on recent process

Writing a new sequence of stories is a bit like setting out for a new school on that first day back after the summer holidays. Everything is unknown, until that moment when the first words hit the page, those new characters begin to move and breathe and interact with their world. There are times when I begin a piece of writing with the intention of taking the narrative places, expanding it into a broader perspective, opening it up to becoming a new “manuscript.” Yes, that word we use to describe what it is we are working on with a view to making a book.

I found myself reading about David Bowie’s new album, and of the list of words he drew on for musical inspiration. The thought in my head was to take those words, forty-plus, and write a flash piece driven be each one of the words. Instead, a couple of those words spoke to me, “Effigies, Chthonic, Succubus.” So, I began writing a story centered on the word, “Effigies,” and from there, spiraled into eight or nine more sections. So far, it’s been relatively easy to move the narrative along, to create some tension in the life of the main character. Where the story goes, as I told someone the other day, I am uncertain about, finding the events dictated by the sentence that precedes the next one.

The chain of events continues, the consequences of the main character’s actions taking him into waters he can’t properly understand. His naiveté, his callow choices, his fears are what propel the words onto the page. I wonder if it’s because I’m growing older that I find myself persistently writing about aspects of my childhood, real and imagined? Unlike my character, I never got a girl pregnant when I was a teenager, nor traveled the streets of a strange city with the same pregnant girl, as my character is bound to do in a coming episode. it’s a good feeling to write with at least a little sense of the words flowing without being forced out onto the page. With a bit of luck they’ll continue to appear for me.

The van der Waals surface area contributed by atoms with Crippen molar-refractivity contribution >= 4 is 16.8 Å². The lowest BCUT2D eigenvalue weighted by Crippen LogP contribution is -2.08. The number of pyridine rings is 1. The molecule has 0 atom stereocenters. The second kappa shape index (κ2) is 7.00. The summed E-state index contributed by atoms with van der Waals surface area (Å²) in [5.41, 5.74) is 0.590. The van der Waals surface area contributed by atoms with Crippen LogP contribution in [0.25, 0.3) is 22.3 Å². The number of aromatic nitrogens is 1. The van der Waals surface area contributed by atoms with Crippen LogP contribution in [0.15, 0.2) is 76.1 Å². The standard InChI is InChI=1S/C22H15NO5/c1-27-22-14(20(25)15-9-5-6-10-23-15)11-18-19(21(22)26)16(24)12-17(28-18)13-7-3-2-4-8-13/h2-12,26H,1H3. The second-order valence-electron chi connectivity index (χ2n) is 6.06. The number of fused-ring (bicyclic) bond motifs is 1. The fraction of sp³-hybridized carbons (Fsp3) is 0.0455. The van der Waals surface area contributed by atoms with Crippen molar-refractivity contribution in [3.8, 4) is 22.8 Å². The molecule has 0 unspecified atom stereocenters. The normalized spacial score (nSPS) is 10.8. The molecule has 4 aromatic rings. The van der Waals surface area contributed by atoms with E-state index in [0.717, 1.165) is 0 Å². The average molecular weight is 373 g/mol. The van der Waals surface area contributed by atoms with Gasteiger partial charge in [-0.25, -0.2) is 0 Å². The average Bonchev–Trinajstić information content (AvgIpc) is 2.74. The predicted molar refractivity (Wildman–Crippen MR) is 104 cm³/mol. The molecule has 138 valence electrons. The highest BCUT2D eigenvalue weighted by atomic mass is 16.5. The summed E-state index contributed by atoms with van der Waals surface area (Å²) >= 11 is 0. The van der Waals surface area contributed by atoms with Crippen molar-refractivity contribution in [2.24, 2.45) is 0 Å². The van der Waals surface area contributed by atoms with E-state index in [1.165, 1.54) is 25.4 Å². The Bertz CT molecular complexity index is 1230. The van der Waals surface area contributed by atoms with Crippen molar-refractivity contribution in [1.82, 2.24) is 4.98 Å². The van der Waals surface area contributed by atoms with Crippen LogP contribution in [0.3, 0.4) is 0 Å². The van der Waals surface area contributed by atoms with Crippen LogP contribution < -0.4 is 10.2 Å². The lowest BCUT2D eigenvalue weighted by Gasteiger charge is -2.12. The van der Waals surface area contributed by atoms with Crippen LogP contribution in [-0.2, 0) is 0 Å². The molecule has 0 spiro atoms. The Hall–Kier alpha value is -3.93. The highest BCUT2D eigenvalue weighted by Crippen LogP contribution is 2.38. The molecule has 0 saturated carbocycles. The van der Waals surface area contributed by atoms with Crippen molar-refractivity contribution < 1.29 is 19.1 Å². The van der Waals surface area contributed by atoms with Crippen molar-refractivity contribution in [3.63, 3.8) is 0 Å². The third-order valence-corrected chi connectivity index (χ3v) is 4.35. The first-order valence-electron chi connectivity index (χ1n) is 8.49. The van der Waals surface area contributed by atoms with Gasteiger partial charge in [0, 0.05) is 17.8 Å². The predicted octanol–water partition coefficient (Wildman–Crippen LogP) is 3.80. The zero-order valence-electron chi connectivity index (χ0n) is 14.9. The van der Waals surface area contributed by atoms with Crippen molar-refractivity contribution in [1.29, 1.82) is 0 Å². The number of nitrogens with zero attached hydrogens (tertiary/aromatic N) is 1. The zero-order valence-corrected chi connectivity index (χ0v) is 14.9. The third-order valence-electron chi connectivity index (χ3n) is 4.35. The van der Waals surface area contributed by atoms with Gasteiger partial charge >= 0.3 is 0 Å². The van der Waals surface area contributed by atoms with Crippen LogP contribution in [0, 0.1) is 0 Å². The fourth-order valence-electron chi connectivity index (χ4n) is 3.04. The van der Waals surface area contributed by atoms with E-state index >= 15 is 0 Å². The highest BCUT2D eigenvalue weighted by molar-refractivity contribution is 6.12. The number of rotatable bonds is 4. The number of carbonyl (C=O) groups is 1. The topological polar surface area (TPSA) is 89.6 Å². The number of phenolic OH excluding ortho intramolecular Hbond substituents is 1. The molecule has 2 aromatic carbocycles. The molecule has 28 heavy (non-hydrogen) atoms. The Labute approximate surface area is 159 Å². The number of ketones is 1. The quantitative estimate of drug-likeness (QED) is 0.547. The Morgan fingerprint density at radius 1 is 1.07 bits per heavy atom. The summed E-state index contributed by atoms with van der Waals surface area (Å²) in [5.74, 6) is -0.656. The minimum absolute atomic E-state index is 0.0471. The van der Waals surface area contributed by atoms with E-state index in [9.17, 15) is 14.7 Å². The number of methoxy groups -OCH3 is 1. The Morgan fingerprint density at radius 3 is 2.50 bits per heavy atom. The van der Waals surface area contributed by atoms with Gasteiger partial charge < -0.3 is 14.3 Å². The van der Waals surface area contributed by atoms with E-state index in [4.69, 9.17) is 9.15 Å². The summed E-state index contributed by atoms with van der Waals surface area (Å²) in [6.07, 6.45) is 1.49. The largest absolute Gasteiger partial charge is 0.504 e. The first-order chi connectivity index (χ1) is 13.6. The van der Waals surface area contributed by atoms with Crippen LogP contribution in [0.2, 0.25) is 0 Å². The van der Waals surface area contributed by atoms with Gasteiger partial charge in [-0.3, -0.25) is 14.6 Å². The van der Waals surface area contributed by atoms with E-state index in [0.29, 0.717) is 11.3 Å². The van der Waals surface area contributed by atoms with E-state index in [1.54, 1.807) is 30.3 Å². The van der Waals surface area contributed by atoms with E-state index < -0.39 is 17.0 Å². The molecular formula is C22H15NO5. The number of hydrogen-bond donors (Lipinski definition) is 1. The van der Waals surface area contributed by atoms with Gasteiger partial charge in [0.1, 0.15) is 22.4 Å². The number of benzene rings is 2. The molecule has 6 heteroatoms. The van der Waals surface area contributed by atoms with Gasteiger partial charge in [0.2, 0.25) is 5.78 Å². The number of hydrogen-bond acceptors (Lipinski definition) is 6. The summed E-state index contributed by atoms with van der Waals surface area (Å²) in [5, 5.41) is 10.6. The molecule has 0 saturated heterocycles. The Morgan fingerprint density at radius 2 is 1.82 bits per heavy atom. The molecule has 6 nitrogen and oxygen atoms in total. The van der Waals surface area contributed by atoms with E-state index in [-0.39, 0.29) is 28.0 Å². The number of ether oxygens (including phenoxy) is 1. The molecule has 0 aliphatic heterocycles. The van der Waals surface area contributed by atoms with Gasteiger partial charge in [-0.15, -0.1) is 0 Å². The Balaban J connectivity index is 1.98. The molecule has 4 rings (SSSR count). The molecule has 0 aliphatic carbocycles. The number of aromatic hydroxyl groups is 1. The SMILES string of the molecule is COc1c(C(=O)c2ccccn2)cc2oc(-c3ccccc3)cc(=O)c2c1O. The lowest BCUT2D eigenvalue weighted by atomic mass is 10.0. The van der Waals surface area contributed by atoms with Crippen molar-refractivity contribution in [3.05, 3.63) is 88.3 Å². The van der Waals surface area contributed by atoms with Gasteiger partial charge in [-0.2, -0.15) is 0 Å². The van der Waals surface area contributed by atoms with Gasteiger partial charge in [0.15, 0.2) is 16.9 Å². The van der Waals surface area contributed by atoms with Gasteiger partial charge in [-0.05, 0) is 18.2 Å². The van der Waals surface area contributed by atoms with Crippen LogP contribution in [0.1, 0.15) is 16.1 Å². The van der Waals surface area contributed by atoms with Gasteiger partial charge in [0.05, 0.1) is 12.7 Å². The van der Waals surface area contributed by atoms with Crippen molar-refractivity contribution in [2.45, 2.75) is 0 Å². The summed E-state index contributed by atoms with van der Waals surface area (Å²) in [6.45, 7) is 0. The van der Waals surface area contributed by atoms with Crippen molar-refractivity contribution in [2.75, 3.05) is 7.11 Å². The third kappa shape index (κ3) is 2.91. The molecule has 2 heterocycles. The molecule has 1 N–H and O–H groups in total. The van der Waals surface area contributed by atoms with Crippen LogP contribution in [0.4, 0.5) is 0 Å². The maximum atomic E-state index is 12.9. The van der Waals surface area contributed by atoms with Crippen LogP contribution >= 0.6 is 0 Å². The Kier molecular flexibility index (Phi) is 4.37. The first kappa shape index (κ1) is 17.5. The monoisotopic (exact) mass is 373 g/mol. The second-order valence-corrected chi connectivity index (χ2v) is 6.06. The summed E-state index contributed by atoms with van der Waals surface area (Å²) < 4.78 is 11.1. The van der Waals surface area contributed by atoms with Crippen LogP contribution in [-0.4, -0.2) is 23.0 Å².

impromptu

Drove back to San Diego yesterday with my son, Simon, past the snarl of traffic pouring northwards, and imagined myself caught up in the slow-moving stream on my way back home. Stopped off in Leucadia, at Cafe Ipe, a decent coffee shop on the Coast Highway. I was sitting outside, beside the mural of the Surfing Madonna, writing in my notebook, planning the direction for my recent series of stories and decided to browse the surf store adjacent to the coffee shop. Surfy Surfy , like Cafe Ipe, is new since I lived in the area, and as I was browsing the magazines, I saw a piece by my writer friend, Christian Beamish, in the Surfer’s Journal. Turns out the owner of the store, JP, knows Christian (the surf world being a small one). I got to talking about writing with JP and Gabrielle in the shop, and did an impromptu reading of my short piece, Collateral Damage, for them. At the very least it meant I avoided the traffic for another twenty minutes, and shared my work with a few more people in the world.

 

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Homeward bound, the traffic was better than I expected, and as ever the lights of Camarillo when I drove over the Conejo grade, signaled the short run-in for home. The sky bore the marks of the fire up on the 154 off Paradise Valley Road, and the radio talked of 5% containment, and winds expected later on. A prayer said for our friend, Riven, who has a lovely cottage in the woods off Paradise Valley Road. Home by nine, bed by ten, unable to sleep until midnight at the earliest, everything suddenly crashing around my head keeping me awake. When I did finally fall asleep it was to horrific dreams of a huge earthquake and tidal wave.